These two guys were pretty special in my life. And as we all know, life is fragile; and any of us can make the transition—at any moment—to the next place in life.
Uncle Tom died at age 42 of cancer. Cousin Tommy died at 7 of a rare disease of the immune system. Tom was my godfather; Tommy was my godson.
When I lead classes on effective time management or uncovering life purpose, I pass around a framed version of the photo above. Many of the class participants seem to struggle with just how, precisely, to identify what’s most important in their life with all that they have going on, tugging at them. I always say that when you get down to it, though, it’s not as tough to figure out as one might think.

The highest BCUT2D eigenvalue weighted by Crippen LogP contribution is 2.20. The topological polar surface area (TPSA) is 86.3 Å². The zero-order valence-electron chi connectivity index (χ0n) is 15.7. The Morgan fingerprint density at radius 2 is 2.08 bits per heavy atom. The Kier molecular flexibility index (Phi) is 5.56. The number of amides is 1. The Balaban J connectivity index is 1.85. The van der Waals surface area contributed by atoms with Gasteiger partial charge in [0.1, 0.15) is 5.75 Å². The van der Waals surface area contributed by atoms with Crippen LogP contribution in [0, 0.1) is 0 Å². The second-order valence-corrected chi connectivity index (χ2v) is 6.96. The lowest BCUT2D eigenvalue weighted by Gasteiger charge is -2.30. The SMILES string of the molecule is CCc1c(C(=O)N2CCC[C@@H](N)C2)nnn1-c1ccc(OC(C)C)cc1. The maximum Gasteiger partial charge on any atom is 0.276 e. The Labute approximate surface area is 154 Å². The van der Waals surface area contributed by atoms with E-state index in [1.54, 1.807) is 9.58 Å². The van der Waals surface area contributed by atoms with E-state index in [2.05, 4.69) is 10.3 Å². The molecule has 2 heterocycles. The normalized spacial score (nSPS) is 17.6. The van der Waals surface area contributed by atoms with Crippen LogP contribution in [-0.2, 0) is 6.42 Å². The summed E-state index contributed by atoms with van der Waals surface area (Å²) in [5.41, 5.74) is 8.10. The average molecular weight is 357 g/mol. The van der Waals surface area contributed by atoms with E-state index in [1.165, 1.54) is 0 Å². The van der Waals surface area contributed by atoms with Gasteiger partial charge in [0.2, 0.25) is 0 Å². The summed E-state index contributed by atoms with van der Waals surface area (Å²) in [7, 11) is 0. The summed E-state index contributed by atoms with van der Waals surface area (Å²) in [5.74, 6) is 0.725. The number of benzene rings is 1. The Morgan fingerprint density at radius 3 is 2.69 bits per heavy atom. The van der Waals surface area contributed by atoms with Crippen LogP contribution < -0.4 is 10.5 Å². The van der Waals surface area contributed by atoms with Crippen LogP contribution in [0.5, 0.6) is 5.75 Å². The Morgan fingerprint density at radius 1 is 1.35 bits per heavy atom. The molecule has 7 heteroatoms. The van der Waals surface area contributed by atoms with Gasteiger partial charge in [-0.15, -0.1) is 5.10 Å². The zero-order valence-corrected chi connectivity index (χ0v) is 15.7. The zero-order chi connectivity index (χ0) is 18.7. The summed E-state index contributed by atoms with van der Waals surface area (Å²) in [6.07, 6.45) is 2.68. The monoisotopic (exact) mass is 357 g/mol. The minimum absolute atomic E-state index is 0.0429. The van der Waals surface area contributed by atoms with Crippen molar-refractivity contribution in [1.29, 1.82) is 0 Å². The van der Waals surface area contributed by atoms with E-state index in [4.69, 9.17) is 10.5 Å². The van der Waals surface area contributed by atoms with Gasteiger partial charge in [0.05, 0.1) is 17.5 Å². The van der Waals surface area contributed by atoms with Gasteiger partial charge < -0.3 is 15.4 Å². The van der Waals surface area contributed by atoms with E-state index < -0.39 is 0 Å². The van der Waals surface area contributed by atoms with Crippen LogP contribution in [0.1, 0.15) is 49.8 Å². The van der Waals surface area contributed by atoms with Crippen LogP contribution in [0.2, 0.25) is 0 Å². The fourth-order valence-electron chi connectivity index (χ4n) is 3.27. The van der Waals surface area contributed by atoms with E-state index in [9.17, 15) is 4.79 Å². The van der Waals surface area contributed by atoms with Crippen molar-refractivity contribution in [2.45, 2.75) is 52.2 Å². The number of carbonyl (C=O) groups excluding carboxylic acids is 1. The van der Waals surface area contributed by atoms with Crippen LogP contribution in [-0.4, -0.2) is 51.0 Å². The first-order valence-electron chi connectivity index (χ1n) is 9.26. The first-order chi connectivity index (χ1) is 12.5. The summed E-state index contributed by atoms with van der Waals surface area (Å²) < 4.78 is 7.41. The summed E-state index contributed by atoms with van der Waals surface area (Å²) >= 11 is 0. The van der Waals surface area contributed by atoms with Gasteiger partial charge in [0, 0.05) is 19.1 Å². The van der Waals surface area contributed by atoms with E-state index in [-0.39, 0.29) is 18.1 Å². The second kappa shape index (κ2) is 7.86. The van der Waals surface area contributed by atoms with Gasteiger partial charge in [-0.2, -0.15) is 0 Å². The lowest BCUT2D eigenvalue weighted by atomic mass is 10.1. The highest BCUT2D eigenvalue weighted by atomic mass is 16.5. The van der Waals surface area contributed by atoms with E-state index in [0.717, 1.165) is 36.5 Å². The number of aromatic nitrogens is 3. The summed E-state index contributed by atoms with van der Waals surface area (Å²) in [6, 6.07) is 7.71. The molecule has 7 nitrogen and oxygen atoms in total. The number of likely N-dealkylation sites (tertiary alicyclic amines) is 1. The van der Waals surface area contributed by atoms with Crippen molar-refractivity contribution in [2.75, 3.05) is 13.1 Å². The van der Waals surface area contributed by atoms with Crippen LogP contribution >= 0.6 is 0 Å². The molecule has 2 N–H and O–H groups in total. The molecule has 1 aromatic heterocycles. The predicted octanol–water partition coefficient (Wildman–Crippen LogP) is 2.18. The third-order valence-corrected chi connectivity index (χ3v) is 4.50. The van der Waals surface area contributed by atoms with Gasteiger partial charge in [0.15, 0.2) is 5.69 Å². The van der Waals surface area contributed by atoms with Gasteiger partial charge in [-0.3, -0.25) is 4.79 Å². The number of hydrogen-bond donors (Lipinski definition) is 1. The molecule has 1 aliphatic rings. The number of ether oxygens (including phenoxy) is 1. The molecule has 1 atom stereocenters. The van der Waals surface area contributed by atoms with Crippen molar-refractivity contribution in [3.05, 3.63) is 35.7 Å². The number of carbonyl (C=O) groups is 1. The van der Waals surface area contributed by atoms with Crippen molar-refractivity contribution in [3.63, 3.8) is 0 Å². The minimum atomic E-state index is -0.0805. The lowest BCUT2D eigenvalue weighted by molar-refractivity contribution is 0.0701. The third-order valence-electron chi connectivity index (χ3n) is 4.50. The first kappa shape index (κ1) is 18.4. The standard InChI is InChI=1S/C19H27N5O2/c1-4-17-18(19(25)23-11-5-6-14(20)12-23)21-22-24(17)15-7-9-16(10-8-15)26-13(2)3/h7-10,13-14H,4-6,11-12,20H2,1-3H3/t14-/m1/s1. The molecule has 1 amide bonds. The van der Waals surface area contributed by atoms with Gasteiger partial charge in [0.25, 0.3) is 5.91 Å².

The sweet picture of my two special guys always drives the message home.
At the core, we all do know what’s important to us. But life gets busy, things get in the way, and we (I’m including myself here) slowly move away from—or tend to lose sight of—the things in life that are dear to us and bring us joy. We might have occasional glimpses of that preciousness of life, but we become too involved and immersed in the details of life to slow down and take notice.
After Tommy died in 1990, I received a card from a friend with this verse written on it:
Each life is indeed a gift.
No matter how short,
No matter how fragile.
Each life is indeed a gift
To be held in our hearts forever.
Let this be a reminder to fully live your life now and follow your joy.
Note: For a truly beautiful book of love letters, written to Tommy by his mom (my Aunt Jane), read A Fistful of Agates.